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NORTH LAS VEGAS, Nev. (AP) — The Latest on the fighter jet plane that crashed at Nellis Air Force Base (all times local):
The veteran pilot who ejected from a fighter jet after an exercise with a military weapons school at an Air Force base near Las Vegas has been released from the hospital.
A Draken International spokesman said that the pilot, who is not from the Las Vegas area, has been treated for minor injuries from the Thursday morning plane crash. Draken pilots are civilian contractors who role-play with the trainees by pretending to be enemy pilots.
The pilot had just finished a combat training exercise that typically lasts about an hour and a half when he self-ejected as he was returning to Nellis Air Force Base.
He was alone in the A-4 Skyhawk, a fixed wing single-engine aircraft built in 1970 and a fighter jet model used by the military in the Vietnam era.
No one else was hurt.
The other aircrafts in the exercise landed safely.
An official says a veteran pilot had just completed an exercise with a military weapons school at an Air Force base near Las Vegas when he ejected as the plane went down.
Draken International's Scott Poteet said Thursday that the pilot had just finished a combat training exercise that typically lasts about an hour and a half when he self-ejected as he was returning to Nellis Air Force Base.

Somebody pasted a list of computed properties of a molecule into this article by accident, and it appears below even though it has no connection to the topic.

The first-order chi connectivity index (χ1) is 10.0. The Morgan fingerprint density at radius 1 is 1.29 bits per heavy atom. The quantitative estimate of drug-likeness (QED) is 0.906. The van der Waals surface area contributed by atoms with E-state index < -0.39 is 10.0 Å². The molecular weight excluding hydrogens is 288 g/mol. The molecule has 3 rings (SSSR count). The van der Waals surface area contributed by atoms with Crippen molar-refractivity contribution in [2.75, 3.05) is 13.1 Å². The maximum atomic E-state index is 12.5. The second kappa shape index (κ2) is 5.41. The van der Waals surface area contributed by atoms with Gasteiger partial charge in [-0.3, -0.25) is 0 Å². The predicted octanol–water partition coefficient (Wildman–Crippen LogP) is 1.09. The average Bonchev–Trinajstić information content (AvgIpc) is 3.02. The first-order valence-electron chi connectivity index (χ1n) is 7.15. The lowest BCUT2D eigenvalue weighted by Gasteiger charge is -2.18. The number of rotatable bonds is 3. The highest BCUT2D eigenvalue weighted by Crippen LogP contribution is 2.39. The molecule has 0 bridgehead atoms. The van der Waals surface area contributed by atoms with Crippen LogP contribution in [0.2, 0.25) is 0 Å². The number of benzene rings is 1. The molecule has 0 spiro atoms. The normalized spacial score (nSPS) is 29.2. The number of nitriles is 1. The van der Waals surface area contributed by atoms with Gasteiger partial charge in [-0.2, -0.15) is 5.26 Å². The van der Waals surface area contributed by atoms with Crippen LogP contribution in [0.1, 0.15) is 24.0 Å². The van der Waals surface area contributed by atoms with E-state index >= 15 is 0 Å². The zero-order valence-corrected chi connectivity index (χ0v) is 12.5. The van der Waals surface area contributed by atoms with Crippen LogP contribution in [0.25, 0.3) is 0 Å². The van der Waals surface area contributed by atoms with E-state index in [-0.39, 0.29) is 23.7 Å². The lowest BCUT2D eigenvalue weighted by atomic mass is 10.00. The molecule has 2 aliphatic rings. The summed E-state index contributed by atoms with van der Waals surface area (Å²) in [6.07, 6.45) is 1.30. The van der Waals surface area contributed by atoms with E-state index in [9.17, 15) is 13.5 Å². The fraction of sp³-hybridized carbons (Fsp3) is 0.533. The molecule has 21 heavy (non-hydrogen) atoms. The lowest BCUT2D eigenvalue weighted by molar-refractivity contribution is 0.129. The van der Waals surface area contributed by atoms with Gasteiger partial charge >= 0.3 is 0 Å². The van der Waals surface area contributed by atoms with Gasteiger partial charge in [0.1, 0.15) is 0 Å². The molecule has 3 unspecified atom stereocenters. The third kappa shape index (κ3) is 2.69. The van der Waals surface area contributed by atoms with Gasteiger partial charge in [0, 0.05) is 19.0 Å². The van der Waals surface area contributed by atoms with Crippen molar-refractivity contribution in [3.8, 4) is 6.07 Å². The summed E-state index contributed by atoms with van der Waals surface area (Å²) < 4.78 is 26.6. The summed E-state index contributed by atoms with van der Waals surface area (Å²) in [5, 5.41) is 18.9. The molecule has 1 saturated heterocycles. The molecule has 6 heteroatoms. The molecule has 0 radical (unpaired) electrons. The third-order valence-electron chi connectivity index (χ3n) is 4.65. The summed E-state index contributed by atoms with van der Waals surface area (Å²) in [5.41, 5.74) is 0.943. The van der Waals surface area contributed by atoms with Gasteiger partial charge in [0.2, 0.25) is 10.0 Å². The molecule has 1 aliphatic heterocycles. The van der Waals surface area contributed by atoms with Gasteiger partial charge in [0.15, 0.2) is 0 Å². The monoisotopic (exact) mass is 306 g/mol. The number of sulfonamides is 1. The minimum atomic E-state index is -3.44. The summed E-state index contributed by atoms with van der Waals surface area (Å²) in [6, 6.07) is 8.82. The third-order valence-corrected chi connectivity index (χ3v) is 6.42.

The man who has more than two decades of fighter pilot experience was alone in a Skyhawk jet opposite Nellis' weapons school trainees early Thursday.
Draken pilots are civilian contractors who role-play with the trainees by pretending to be enemy pilots.
Poteet said the six-month weapons school is akin to "getting your Ph.D in flying."
The pilot was hospitalized with minor injuries.
Military officials and local police say an aircraft has crashed in a desert area near Nellis Air Force Base after the pilot ejected with minor injuries.
A base spokesman said the crash happened about 7:40 a.m. Thursday on public land adjacent to the base.
Tech. Sgt. Anthony Kuhn says the pilot ejected from a civilian contractor aircraft and was receiving medical treatment.
The type of aircraft wasn't immediately described.
The aircraft crashed less than a mile from the northern end of Nellis runways.
There was no immediate report of damage to any facilities on the ground.
Federal Aviation Administration spokesman Ian Gregor says the agency was notified that a military aircraft was involved. He said Nellis was handling the response.
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